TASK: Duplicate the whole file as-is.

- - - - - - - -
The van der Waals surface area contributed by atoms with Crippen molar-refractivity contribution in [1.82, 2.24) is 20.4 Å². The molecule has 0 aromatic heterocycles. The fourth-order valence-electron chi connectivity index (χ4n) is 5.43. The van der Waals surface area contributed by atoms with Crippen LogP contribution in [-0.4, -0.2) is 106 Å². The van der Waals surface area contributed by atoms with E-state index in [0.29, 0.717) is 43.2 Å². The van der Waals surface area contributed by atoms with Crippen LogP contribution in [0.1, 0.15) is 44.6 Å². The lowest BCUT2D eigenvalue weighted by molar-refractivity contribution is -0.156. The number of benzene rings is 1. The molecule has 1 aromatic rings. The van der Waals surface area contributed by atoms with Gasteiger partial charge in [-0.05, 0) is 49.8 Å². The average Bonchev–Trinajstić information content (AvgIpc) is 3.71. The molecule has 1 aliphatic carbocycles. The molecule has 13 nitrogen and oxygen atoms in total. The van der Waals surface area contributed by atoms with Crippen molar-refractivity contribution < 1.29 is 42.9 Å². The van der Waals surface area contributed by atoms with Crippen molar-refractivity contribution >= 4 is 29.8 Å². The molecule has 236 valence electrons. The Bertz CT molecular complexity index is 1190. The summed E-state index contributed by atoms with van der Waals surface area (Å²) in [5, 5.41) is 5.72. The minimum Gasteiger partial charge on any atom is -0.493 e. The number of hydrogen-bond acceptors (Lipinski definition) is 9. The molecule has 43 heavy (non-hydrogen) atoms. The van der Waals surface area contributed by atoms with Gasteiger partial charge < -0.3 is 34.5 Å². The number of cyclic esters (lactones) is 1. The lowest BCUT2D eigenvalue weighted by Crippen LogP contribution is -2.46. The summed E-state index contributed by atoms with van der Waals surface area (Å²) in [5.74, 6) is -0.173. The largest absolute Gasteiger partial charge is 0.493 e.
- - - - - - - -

The van der Waals surface area contributed by atoms with Crippen molar-refractivity contribution in [1.82, 2.24) is 20.4 Å². The molecule has 0 aromatic heterocycles. The fourth-order valence-electron chi connectivity index (χ4n) is 5.43. The van der Waals surface area contributed by atoms with Crippen LogP contribution in [-0.4, -0.2) is 106 Å². The van der Waals surface area contributed by atoms with E-state index in [0.29, 0.717) is 43.2 Å². The van der Waals surface area contributed by atoms with Crippen LogP contribution in [0.1, 0.15) is 44.6 Å². The lowest BCUT2D eigenvalue weighted by molar-refractivity contribution is -0.156. The number of benzene rings is 1. The molecule has 1 aromatic rings. The van der Waals surface area contributed by atoms with Gasteiger partial charge in [-0.05, 0) is 49.8 Å². The average Bonchev–Trinajstić information content (AvgIpc) is 3.71. The molecule has 1 aliphatic carbocycles. The molecule has 13 nitrogen and oxygen atoms in total. The van der Waals surface area contributed by atoms with Crippen molar-refractivity contribution < 1.29 is 42.9 Å². The van der Waals surface area contributed by atoms with Crippen molar-refractivity contribution >= 4 is 29.8 Å². The molecule has 236 valence electrons. The Bertz CT molecular complexity index is 1190. The summed E-state index contributed by atoms with van der Waals surface area (Å²) in [5, 5.41) is 5.72. The minimum Gasteiger partial charge on any atom is -0.493 e. The number of hydrogen-bond acceptors (Lipinski definition) is 9. The molecule has 43 heavy (non-hydrogen) atoms. The van der Waals surface area contributed by atoms with Gasteiger partial charge < -0.3 is 34.5 Å². The number of cyclic esters (lactones) is 1. The lowest BCUT2D eigenvalue weighted by Crippen LogP contribution is -2.46. The summed E-state index contributed by atoms with van der Waals surface area (Å²) in [5.74, 6) is -0.173. The largest absolute Gasteiger partial charge is 0.493 e.